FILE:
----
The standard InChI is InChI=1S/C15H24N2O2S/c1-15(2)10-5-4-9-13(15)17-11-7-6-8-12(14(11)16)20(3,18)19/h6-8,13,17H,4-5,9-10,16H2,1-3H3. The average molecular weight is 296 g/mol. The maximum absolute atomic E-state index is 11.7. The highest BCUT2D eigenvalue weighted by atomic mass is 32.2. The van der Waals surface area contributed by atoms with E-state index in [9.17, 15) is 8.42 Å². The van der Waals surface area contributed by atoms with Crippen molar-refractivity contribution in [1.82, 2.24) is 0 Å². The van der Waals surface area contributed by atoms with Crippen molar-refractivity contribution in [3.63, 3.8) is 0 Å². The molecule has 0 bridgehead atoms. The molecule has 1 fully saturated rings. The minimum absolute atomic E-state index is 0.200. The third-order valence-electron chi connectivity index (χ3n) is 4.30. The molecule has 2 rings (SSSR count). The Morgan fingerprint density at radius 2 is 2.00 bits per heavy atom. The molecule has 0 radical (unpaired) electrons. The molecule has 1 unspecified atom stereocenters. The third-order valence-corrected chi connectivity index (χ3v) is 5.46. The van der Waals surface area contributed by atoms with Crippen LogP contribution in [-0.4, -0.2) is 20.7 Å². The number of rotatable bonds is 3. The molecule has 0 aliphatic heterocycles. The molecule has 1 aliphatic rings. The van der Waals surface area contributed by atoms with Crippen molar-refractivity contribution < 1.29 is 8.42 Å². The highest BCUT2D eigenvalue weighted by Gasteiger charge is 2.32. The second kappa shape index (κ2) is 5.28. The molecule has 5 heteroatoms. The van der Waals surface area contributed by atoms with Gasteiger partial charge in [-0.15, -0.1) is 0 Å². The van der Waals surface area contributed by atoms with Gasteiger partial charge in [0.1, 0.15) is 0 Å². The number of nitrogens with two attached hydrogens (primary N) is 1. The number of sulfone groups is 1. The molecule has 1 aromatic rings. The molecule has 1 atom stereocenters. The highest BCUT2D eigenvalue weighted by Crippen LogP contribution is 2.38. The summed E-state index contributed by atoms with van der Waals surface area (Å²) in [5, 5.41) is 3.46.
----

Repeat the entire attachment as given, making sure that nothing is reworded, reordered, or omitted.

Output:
The standard InChI is InChI=1S/C15H24N2O2S/c1-15(2)10-5-4-9-13(15)17-11-7-6-8-12(14(11)16)20(3,18)19/h6-8,13,17H,4-5,9-10,16H2,1-3H3. The average molecular weight is 296 g/mol. The maximum absolute atomic E-state index is 11.7. The highest BCUT2D eigenvalue weighted by atomic mass is 32.2. The van der Waals surface area contributed by atoms with E-state index in [9.17, 15) is 8.42 Å². The van der Waals surface area contributed by atoms with Crippen molar-refractivity contribution in [1.82, 2.24) is 0 Å². The van der Waals surface area contributed by atoms with Crippen molar-refractivity contribution in [3.63, 3.8) is 0 Å². The molecule has 0 bridgehead atoms. The molecule has 1 fully saturated rings. The minimum absolute atomic E-state index is 0.200. The third-order valence-electron chi connectivity index (χ3n) is 4.30. The molecule has 2 rings (SSSR count). The Morgan fingerprint density at radius 2 is 2.00 bits per heavy atom. The molecule has 0 radical (unpaired) electrons. The molecule has 1 unspecified atom stereocenters. The third-order valence-corrected chi connectivity index (χ3v) is 5.46. The van der Waals surface area contributed by atoms with Crippen LogP contribution in [-0.4, -0.2) is 20.7 Å². The number of rotatable bonds is 3. The molecule has 0 aliphatic heterocycles. The molecule has 1 aliphatic rings. The van der Waals surface area contributed by atoms with Crippen molar-refractivity contribution < 1.29 is 8.42 Å². The highest BCUT2D eigenvalue weighted by Gasteiger charge is 2.32. The second kappa shape index (κ2) is 5.28. The molecule has 5 heteroatoms. The van der Waals surface area contributed by atoms with Gasteiger partial charge in [-0.15, -0.1) is 0 Å². The van der Waals surface area contributed by atoms with Gasteiger partial charge in [0.1, 0.15) is 0 Å². The number of nitrogens with two attached hydrogens (primary N) is 1. The number of sulfone groups is 1. The molecule has 1 aromatic rings. The molecule has 1 atom stereocenters. The highest BCUT2D eigenvalue weighted by Crippen LogP contribution is 2.38. The summed E-state index contributed by atoms with van der Waals surface area (Å²) in [5, 5.41) is 3.46.